Jason Beaubien

Jason Beaubien is NPR's Mexico City Correspondent. In his current job, he covers Mexico, the Caribbean and Central America.

Beaubien joined NPR's Foreign Desk in 2002 after volunteering to cover a coup attempt in the Ivory Coast. Over the next four years, Beaubien worked throughout sub-Saharan Africa, visiting 27 countries on the continent. He reported on poverty on the world's poorest continent, HIV in the epicenter of the epidemic, all-night acapella contests in South Africa, Afro-pop stars in Nigeria and a trial of white mercenaries in Equatorial Guinea. He covered the famines and wars of Africa, but also its inspiring preachers and Nobel laureates.

Beaubien was one of the first journalists to report on the huge exodus of people out of Sudan's Darfur region into Chad, as villagers fled some of the initial attacks by the Janjawid. He reported extensively on the steady deterioration of Zimbabwe and still has a collection of worthless Zimbabwean currency.

In 2006, Beaubien was awarded a Knight-Wallace fellowship at the University of Michigan to study the relationship between the developed and the developing world.

From Mexico City he's filed stories on politics in Cuba, hurricanes in Haiti, the FMLN victory in El Salvador, the world's richest man and Mexico's brutal drug war. For his first multi-part series as the Mexico City correspondent, he drove the length of the U.S./Mexico border making a point to touch his toes in both oceans. The stories chronicled the economic, social and political changes along the violent frontier.

He grew up in Maine, started his radio career as an intern at KQED-FM in San Francisco and worked at WBUR in Boston before joining NPR.

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11:37am

Thu July 19, 2012
Shots - Health Blog

How HIV Treatment Can Curb The Spread Of AIDS

Anti-AIDS posters at the Eshowe public health clinic in Kwazulu Natal, South Africa. Clinicians there are hoping to slow the spread of HIV by getting more people treatment.
Jason Beaubien NPR

As the 19th International AIDS Conference prepares to open this weekend in Washington, one of the catch phrases swirling around the AIDS community is "treatment as prevention."

Researchers, clinicians and HIV policy experts are hailing treatment that helps prevent more infections as a possible way to end the pandemic.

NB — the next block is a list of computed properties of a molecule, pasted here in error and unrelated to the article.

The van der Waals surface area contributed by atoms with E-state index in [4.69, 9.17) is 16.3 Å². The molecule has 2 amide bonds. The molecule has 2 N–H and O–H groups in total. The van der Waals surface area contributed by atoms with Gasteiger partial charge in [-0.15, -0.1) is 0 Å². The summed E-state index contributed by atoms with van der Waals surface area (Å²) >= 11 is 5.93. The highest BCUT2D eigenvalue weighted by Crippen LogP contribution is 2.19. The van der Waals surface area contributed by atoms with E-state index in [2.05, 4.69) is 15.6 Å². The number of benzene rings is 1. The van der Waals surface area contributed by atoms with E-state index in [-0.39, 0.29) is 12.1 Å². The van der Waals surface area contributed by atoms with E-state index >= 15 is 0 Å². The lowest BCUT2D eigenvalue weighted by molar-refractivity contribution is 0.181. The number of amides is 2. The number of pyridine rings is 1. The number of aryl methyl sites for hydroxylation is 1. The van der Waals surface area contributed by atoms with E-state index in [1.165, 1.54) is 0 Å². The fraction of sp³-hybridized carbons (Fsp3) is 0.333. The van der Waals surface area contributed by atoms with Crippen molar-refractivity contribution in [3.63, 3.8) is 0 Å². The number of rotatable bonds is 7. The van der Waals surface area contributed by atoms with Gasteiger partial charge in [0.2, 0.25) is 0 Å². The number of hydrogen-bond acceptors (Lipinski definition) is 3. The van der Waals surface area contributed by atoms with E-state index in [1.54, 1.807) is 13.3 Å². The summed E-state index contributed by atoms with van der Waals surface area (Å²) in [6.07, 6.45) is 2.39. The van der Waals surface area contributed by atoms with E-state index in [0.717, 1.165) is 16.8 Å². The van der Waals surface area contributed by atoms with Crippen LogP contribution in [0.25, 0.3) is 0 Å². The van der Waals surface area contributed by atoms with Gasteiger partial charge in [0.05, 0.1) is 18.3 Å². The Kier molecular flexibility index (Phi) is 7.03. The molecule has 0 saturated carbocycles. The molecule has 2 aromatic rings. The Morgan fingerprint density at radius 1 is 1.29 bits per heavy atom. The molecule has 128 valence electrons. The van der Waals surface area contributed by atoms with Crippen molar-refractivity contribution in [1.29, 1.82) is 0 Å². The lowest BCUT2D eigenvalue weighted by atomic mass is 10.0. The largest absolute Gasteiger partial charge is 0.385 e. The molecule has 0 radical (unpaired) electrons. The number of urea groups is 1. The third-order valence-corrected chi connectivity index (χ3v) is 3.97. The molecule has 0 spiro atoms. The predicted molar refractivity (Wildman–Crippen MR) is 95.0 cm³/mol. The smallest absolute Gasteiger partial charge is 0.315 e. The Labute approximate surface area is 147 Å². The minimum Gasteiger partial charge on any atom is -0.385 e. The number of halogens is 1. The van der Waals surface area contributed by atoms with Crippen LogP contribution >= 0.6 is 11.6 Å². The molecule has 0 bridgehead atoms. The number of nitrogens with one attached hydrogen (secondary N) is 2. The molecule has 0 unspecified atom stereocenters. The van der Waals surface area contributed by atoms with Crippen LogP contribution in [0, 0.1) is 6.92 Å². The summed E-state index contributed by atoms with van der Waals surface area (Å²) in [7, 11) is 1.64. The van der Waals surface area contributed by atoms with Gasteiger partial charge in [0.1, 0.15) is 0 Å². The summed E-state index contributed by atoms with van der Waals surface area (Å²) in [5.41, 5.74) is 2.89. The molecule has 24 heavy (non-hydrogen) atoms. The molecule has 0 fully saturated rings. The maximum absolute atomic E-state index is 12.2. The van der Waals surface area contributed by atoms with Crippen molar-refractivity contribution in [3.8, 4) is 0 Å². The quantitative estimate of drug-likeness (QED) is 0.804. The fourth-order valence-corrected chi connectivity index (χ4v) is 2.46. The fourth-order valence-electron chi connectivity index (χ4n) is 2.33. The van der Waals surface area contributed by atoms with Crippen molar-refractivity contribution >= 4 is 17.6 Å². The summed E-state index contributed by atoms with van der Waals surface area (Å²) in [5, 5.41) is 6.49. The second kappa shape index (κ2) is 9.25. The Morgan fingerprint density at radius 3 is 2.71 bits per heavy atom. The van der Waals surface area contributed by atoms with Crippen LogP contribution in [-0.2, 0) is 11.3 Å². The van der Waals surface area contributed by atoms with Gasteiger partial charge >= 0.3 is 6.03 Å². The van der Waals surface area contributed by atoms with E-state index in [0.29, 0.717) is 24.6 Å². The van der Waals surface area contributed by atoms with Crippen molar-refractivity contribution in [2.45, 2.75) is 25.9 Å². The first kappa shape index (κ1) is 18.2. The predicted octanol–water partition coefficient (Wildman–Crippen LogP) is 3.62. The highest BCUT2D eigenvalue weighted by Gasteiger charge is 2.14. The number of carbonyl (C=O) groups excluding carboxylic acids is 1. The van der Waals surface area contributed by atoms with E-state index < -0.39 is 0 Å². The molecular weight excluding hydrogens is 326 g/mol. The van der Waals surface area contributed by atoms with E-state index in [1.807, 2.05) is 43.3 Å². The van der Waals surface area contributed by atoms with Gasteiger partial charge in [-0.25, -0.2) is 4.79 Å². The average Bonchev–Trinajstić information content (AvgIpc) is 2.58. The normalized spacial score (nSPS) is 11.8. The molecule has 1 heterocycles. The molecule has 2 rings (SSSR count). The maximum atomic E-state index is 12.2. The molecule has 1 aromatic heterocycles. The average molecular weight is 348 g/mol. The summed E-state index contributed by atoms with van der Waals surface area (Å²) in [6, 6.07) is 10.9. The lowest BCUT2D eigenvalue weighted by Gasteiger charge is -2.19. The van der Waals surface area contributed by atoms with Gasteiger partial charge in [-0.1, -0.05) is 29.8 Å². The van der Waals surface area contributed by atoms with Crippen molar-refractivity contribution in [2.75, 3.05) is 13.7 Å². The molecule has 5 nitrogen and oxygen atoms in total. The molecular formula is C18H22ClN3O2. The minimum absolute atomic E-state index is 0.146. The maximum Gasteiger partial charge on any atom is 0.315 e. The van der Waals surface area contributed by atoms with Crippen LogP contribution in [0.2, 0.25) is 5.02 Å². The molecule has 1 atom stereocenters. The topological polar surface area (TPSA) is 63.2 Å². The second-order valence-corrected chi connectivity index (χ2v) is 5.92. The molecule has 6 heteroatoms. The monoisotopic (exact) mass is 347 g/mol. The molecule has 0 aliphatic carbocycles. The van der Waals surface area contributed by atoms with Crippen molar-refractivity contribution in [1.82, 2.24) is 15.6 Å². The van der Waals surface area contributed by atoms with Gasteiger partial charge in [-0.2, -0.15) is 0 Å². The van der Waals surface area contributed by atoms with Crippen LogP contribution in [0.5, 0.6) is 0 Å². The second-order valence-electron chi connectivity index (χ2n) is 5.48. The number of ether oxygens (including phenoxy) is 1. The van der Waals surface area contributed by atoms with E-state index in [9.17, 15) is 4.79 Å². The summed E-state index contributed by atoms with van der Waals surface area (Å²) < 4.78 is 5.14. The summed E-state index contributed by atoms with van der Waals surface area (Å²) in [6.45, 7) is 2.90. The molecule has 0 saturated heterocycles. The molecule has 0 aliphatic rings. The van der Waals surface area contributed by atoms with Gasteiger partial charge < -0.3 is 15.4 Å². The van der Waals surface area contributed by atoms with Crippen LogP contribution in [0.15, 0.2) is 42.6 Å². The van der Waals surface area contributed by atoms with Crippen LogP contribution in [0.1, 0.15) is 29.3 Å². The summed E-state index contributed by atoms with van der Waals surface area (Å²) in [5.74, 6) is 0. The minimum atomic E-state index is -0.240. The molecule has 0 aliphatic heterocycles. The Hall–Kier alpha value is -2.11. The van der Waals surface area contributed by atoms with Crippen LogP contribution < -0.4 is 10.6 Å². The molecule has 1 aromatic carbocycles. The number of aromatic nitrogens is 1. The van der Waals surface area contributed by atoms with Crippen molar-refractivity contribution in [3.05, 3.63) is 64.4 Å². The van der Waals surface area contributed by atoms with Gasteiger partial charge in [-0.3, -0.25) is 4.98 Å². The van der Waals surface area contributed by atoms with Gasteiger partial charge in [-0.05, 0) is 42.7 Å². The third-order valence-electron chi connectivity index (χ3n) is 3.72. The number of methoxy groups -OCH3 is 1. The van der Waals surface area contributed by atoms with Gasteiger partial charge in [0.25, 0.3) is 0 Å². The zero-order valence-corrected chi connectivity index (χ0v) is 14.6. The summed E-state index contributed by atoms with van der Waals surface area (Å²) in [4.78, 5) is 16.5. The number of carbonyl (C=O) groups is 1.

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3:16pm

Tue July 17, 2012
Shots - Health Blog

HIV Prevention Drug Truvada No Quick Fix For Brazil's Epidemic

Researchers with HIV medication at a public research lab at the Oswaldo Cruz Foundation, or Fiocruz, in Rio de Janeiro.
Jason Beaubien NPR

Yesterday the Food and Drug Administration gave the first green light on a drug to prevent HIV transmission.

Many experts say the drug will help hasten the end of the AIDS pandemic. But experts in Brazil say the drug alone isn't the answer.

One of the drug trials the FDA considered was done at the Oswaldo Cruz Foundation Research Institute, also known as Fiocruz, in Rio de Janeiro.

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12:37pm

Mon July 9, 2012
AIDS: A Turning Point

Teen Years Pose New Risks For Kids Born With HIV

Originally published on Mon July 9, 2012 9:33 pm

A boy waits to get his anti-AIDS drugs from pharmacist Rajesh Chandra at the Botswana-Baylor Children's Clinical Center of Excellence in Gaborone.
Jason Beaubien NPR

The southern African nation of Botswana is grappling with a relatively new problem in the evolving AIDS pandemic: It now has a large group of HIV-positive adolescents.

The teenagers were infected at birth before Botswana managed to almost wipe out mother-to-child transmission of the virus. These children have survived because of a public health system that provides nearly universal access to powerful anti-AIDS drugs.

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1:04am

Mon July 9, 2012
AIDS: A Turning Point

Botswana's 'Stunning Achievement' Against AIDS

Originally published on Tue July 10, 2012 6:50 am

Johane Setlhare began taking anti-AIDS drugs, provided by the government, in 2007. Two years later, he regained enough strength to build the house that's behind him.
Jason Beaubien NPR

The southern African nation of Botswana has one of the highest rates of HIV in the world. Nearly 25 percent of all adults in the country are infected with the virus. Only the nearby kingdom of Swaziland has a higher rate.

But Botswana is also remarkable for its response to the epidemic. It has one of the most comprehensive and effective HIV treatment programs in Africa. Transmission of HIV from infected mothers to their fetuses and newborn babies has been brought down to just 4 percent.

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1:18am

Fri July 6, 2012
Health

Kenya's HIV Challenge: Easing Stigma For Gay Men

Originally published on Mon July 30, 2012 7:20 pm

Health officials in Kenya say reducing the transmission of HIV among gay men is a central part of their national AIDS strategy. But they face serious challenges, including the fact that homosexuality is still a crime in the East African nation.

HIV rates among gay and bisexual men in Kenya are far higher than the national average.

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